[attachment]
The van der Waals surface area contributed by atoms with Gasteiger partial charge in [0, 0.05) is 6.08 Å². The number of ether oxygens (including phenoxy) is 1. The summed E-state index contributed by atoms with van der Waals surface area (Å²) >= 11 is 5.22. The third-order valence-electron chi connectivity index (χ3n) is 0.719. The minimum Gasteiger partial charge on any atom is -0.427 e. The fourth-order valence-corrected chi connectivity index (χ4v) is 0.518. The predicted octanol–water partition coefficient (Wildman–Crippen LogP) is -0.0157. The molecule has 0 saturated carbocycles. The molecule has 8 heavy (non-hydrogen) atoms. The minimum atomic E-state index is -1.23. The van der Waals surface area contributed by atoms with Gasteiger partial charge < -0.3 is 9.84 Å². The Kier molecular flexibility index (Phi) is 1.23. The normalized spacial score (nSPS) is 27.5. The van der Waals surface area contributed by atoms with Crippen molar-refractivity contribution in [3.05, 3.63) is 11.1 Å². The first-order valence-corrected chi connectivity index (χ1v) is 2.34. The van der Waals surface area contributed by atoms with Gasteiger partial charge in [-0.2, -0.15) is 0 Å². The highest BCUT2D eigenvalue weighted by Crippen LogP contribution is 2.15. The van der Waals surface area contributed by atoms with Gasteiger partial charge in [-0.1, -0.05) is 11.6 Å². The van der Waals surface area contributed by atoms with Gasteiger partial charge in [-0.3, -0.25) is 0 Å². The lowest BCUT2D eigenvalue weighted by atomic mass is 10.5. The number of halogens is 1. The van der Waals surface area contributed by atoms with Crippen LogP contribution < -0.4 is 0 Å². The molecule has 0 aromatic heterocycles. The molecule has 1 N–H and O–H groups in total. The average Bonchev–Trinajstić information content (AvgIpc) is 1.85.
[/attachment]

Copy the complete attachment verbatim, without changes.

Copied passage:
The van der Waals surface area contributed by atoms with Gasteiger partial charge in [0, 0.05) is 6.08 Å². The number of ether oxygens (including phenoxy) is 1. The summed E-state index contributed by atoms with van der Waals surface area (Å²) >= 11 is 5.22. The third-order valence-electron chi connectivity index (χ3n) is 0.719. The minimum Gasteiger partial charge on any atom is -0.427 e. The fourth-order valence-corrected chi connectivity index (χ4v) is 0.518. The predicted octanol–water partition coefficient (Wildman–Crippen LogP) is -0.0157. The molecule has 0 saturated carbocycles. The molecule has 8 heavy (non-hydrogen) atoms. The minimum atomic E-state index is -1.23. The van der Waals surface area contributed by atoms with Gasteiger partial charge < -0.3 is 9.84 Å². The Kier molecular flexibility index (Phi) is 1.23. The normalized spacial score (nSPS) is 27.5. The van der Waals surface area contributed by atoms with Crippen molar-refractivity contribution in [3.05, 3.63) is 11.1 Å². The first-order valence-corrected chi connectivity index (χ1v) is 2.34. The van der Waals surface area contributed by atoms with Gasteiger partial charge in [-0.2, -0.15) is 0 Å². The highest BCUT2D eigenvalue weighted by Crippen LogP contribution is 2.15. The van der Waals surface area contributed by atoms with Gasteiger partial charge in [-0.1, -0.05) is 11.6 Å². The van der Waals surface area contributed by atoms with Gasteiger partial charge in [-0.3, -0.25) is 0 Å². The lowest BCUT2D eigenvalue weighted by atomic mass is 10.5. The number of halogens is 1. The van der Waals surface area contributed by atoms with Crippen LogP contribution < -0.4 is 0 Å². The molecule has 0 aromatic heterocycles. The molecule has 1 N–H and O–H groups in total. The average Bonchev–Trinajstić information content (AvgIpc) is 1.85.